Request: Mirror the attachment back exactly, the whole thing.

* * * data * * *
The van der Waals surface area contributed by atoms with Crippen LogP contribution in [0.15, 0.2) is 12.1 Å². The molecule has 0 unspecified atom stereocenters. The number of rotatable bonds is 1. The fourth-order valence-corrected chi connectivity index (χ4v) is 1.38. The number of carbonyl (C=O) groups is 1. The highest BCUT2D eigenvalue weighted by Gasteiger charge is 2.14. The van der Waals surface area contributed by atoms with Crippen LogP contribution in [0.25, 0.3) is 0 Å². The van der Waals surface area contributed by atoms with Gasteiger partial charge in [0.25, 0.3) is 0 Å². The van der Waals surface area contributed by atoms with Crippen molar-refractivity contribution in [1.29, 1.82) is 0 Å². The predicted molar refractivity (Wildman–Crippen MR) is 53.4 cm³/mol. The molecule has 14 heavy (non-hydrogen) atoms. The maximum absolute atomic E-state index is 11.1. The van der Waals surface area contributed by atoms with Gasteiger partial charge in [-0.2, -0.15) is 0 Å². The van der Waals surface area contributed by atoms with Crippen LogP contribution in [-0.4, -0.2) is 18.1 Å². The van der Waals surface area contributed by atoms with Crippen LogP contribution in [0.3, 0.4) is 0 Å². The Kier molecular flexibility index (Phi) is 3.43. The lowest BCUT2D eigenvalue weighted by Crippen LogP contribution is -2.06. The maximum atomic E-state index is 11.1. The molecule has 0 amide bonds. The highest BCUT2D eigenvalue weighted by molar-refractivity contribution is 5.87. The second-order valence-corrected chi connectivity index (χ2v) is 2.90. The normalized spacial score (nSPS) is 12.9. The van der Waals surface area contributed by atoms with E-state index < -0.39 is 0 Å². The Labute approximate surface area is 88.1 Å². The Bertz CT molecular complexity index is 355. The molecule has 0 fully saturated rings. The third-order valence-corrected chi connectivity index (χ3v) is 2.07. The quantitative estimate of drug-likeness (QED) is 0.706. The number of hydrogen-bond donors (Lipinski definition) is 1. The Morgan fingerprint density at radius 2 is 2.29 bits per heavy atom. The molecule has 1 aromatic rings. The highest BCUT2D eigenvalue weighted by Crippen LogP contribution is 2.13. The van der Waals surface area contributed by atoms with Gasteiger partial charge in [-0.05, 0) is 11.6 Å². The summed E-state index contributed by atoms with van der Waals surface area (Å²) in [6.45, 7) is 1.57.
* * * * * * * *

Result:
The van der Waals surface area contributed by atoms with Crippen LogP contribution in [0.15, 0.2) is 12.1 Å². The molecule has 0 unspecified atom stereocenters. The number of rotatable bonds is 1. The fourth-order valence-corrected chi connectivity index (χ4v) is 1.38. The number of carbonyl (C=O) groups is 1. The highest BCUT2D eigenvalue weighted by Gasteiger charge is 2.14. The van der Waals surface area contributed by atoms with Crippen LogP contribution in [0.25, 0.3) is 0 Å². The van der Waals surface area contributed by atoms with Gasteiger partial charge in [0.25, 0.3) is 0 Å². The van der Waals surface area contributed by atoms with Crippen molar-refractivity contribution in [1.29, 1.82) is 0 Å². The predicted molar refractivity (Wildman–Crippen MR) is 53.4 cm³/mol. The molecule has 14 heavy (non-hydrogen) atoms. The maximum absolute atomic E-state index is 11.1. The van der Waals surface area contributed by atoms with Gasteiger partial charge in [-0.2, -0.15) is 0 Å². The van der Waals surface area contributed by atoms with Crippen LogP contribution in [-0.4, -0.2) is 18.1 Å². The van der Waals surface area contributed by atoms with Crippen LogP contribution in [0.3, 0.4) is 0 Å². The Kier molecular flexibility index (Phi) is 3.43. The lowest BCUT2D eigenvalue weighted by Crippen LogP contribution is -2.06. The maximum atomic E-state index is 11.1. The molecule has 0 amide bonds. The highest BCUT2D eigenvalue weighted by molar-refractivity contribution is 5.87. The second-order valence-corrected chi connectivity index (χ2v) is 2.90. The normalized spacial score (nSPS) is 12.9. The van der Waals surface area contributed by atoms with E-state index < -0.39 is 0 Å². The Labute approximate surface area is 88.1 Å². The Bertz CT molecular complexity index is 355. The molecule has 0 fully saturated rings. The third-order valence-corrected chi connectivity index (χ3v) is 2.07. The quantitative estimate of drug-likeness (QED) is 0.706. The number of hydrogen-bond donors (Lipinski definition) is 1. The Morgan fingerprint density at radius 2 is 2.29 bits per heavy atom. The molecule has 1 aromatic rings. The highest BCUT2D eigenvalue weighted by Crippen LogP contribution is 2.13. The van der Waals surface area contributed by atoms with Gasteiger partial charge in [-0.05, 0) is 11.6 Å². The summed E-state index contributed by atoms with van der Waals surface area (Å²) in [6.45, 7) is 1.57.